Zao Wou-Ki: the Modern Chinese Painter Overseas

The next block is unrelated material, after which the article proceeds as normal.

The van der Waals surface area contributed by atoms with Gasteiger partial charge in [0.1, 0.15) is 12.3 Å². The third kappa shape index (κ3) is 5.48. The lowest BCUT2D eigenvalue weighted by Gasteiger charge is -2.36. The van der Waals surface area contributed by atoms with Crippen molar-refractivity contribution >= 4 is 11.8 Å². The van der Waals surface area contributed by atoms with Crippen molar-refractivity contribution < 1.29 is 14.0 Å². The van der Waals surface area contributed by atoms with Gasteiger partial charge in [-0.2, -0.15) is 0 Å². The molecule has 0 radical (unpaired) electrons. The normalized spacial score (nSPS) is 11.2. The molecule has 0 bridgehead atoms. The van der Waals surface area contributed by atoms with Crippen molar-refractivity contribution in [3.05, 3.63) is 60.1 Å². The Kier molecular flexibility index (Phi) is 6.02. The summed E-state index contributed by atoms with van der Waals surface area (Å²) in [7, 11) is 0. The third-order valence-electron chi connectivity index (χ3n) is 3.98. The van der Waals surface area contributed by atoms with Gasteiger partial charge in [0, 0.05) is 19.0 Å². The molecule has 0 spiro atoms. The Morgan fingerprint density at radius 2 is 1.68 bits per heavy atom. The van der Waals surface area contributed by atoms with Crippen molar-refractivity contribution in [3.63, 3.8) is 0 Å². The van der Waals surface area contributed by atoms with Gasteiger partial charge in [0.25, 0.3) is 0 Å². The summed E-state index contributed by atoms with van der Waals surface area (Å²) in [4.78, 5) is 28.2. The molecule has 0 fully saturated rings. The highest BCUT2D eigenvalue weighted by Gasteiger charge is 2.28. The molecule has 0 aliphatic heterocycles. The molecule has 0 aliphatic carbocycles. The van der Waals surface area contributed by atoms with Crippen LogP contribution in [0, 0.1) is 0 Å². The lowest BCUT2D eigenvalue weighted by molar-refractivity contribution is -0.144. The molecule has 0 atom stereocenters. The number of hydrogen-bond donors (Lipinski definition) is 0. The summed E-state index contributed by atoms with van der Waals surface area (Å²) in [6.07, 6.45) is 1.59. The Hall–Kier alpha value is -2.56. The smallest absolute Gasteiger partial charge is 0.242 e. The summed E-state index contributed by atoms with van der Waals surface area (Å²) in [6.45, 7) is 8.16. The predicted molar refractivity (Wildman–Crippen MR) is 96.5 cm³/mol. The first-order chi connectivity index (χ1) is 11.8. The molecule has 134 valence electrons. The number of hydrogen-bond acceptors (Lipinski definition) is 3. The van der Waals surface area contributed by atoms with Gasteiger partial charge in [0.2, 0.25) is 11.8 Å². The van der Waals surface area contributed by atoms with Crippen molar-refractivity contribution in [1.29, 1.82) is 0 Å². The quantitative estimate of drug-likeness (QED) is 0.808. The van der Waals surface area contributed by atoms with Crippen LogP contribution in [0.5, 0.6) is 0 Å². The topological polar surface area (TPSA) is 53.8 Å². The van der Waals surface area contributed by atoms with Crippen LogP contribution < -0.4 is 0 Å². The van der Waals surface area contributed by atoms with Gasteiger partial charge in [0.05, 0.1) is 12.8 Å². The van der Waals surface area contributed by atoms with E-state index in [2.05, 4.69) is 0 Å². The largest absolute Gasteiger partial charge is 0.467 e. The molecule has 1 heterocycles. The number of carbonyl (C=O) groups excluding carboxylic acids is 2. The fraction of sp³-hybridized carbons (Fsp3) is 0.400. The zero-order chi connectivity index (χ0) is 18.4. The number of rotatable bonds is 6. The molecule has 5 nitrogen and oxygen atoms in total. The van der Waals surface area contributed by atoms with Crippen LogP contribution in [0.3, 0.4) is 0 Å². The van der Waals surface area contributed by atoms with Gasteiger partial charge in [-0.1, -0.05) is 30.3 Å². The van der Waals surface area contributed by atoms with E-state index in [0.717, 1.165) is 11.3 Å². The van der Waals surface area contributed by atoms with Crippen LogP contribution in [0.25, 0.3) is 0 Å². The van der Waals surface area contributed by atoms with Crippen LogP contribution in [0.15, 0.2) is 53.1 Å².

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Since the mid-20th century, the Chinese painter Zao Wou-Ki (1921-2013) gradually established himself as a renowned artist in the Parisian modern art scene by developing a unique style of abstract landscapes. His works stand at a middle point between two distinct art practices—Western modernist oil painting and Chinese traditional ink painting. This project examines Zao’s experiments and personal inquiries that led to his abstract landscape painting in the 1950s, the social and cultural circumstances in China where the artist received his training prior to his departure for Paris in 1948, and the responses to his works within post-revolutionary China in the late 1970s. Zao Wou-Ki belonged to a generation that strived for a radical modernization of the tradition-dominated Chinese civilization. Born into an aristocratic family, Zao received extensive training in calligraphy and ink painting since childhood. However, following the founding leaders of the Republic of China that ended the monarchical rule of the Qing dynasty in 1912, he gave up traditional ink practices and grew increasingly fond of the Western modernist art. He refused to work in ink to avoid being trapped in its classic formula. In the end, however, the more he immersed himself in Western art, the more he felt the need to acknowledge his own cultural roots, and thus in Paris started his lifelong effort of creating in art a cultural bridge between East and West. Zao’s career is emblematic of the evolvement of modern Chinese art in the 20th century. The pioneering Chinese modernists such as Zao Wou-Ki first emerged on the art scene during the fervor for modernization in early-20th century China. But these artists relocated themselves overseas in the 1950s when modern art became threatened by the state policy of Socialist Realism in the early Communist regime. In the late 1970s, the re-introduction of Western modernism in mainland China stirred debates among the post-revolutionary Chinese audience. Reflecting this controversial process of reintroduction, these artists proved critical for re-launching Chinese art into the international orbit. The cross-cultural interaction that Zao carried out between East and West proposed a possibility for Chinese art in the age of globalization. In this study, I regard Zao Wou-Ki as a painter-translator, refashioning Eastern aesthetics in a Western visual language. In the search for a link between his Parisian life and his Chinese roots, he achieved a form of art that was intuitively understandable to both Western and Eastern audiences. It is thus that both the artist and his works became a valuable bridge across cultures.